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Comment: Re:Wealth Pooling (Score 1) 187

by bennomatic (#46449589) Attached to: Is Traffic Congestion Growing Three Times As Fast As Economy?
Yes, there is definitely a divide between the most ideal definition of Libertarian and the more common implementation. You're clearly a thinker, and I'd trust proposals made by you to be worthy of debate.

Most of the folks I've met who claim to be Libertarian are either more of the greedy sort, or are at least ideological purists, even to their own detriment. To go back to the garbage example, there are self-proclaimed Libertarians I've spoken with who would rather buy their own can and haul their own trash at a cost of X (plus their time) than be "forced" to be complicit with a government program for hauling trash, even though it only costs .5*X.

Even if the goals are lofty, idealogical purism is typically more destructive than not. See RMS for a fine example.

Comment: Re:Wealth Pooling (Score 1) 187

by bennomatic (#46447211) Attached to: Is Traffic Congestion Growing Three Times As Fast As Economy?
You make a good point, but I'm not sure we're quite to a place where remote-piloted garbage trucks will be considered safe, except maybe in the dead of night when there's few other vehicles on the road.

Even then, though, in my locality, they don't force everyone to use a uniform (i.e. easily lifted by a robotic arm) garbage can. There's a strong libertarian bent in Oregon, so forcing everyone to pay $2/month or buy outright the type of can that'll interface with the truck isn't going to happen. As a result, probably 2/3 of my neighborhood uses their own, cheap cylinder cans, requiring that the garbage guy gets out and lifts.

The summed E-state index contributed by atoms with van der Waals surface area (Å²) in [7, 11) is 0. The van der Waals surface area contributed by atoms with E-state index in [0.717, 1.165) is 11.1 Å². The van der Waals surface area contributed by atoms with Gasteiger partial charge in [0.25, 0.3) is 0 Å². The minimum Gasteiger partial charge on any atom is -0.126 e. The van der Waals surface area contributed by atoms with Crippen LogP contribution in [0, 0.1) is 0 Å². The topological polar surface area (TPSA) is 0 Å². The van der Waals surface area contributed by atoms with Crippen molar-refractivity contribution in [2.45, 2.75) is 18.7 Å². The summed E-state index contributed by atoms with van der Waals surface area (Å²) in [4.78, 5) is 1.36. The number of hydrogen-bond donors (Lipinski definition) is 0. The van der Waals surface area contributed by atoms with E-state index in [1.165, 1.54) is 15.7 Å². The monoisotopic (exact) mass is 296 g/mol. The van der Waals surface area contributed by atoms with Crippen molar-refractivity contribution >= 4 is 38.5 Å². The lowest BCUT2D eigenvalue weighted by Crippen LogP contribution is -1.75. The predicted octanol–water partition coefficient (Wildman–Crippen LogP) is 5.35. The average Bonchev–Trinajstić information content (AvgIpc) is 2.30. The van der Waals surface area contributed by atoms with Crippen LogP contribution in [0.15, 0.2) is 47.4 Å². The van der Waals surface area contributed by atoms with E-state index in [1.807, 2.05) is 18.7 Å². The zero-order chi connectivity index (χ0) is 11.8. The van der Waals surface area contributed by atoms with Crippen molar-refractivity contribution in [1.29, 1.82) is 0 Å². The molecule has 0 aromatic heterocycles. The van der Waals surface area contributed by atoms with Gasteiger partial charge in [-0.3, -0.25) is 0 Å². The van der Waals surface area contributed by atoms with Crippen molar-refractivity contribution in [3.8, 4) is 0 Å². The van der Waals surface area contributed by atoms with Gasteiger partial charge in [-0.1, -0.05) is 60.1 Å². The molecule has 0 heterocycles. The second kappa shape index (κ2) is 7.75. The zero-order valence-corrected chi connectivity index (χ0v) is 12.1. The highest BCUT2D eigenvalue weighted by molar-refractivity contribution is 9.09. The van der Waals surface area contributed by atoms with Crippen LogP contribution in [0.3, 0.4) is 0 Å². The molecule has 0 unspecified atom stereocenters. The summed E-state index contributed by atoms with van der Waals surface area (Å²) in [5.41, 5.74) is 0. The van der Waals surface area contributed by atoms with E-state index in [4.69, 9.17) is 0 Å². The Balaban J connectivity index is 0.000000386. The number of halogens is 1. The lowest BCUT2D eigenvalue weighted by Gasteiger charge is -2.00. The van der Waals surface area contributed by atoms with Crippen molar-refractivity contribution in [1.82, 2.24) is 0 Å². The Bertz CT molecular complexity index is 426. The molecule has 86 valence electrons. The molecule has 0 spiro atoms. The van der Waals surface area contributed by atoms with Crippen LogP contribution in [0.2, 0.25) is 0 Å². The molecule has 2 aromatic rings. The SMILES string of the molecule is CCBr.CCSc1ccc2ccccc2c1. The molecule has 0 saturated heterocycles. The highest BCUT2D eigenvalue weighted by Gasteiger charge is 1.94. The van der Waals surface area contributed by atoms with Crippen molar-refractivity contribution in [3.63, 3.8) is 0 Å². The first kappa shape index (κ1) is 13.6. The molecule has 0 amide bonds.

It's my understanding that the garbage utility wanted to simply give everyone the cans and bury the cost because of the savings through efficiency. However, that was greeted with scorn; people who, on principle, didn't want to pay for other people's cans nor be forced to pay for their own, rallied to ensure that they would continue to be allowed to use whatever can they wanted, damn the cost to everyone else.

Comment: Wealth Pooling (Score 2) 187

by bennomatic (#46423095) Attached to: Is Traffic Congestion Growing Three Times As Fast As Economy?
If you look at places like San Francisco and the way wealth is pooling there, it's easy to understand why traffic congestion is growing faster than the economy.

If you put a bunch of rich-ass people together in one highly-concentrated place, even if all of them are working from home or taking Google busses to work, they're going to need services. Grocery stores, plumbers, babysitters, teachers, restaurant workers, you name it. Many of those sorts of jobs are not ones which are compatible with telecommuting--if my garbage man starts working from home, I'm going to be pissed!--and most of them are not of an income level which would allow a comfortable residence within the city where the job is. If you're making $30,000 a year as a teacher, spending $2,000 a month on a 400 sq ft studio apartment so you can walk or bike to work doesn't leave much left over for food and the like.

So inevitably, thousands upon thousands of workers need to commute various distances to keep their jobs and live in some level of comfort.

I realize that SF, as a peninsula, is a fairly unique scenario: it provides a high-value destination with severely constrained access points. Maybe not the actual logical conclusion of all similar circumstances, but a useful indicator of how things might play out in areas where money is aggregated into smaller and smaller groups who then take over relatively small and very desirable locations.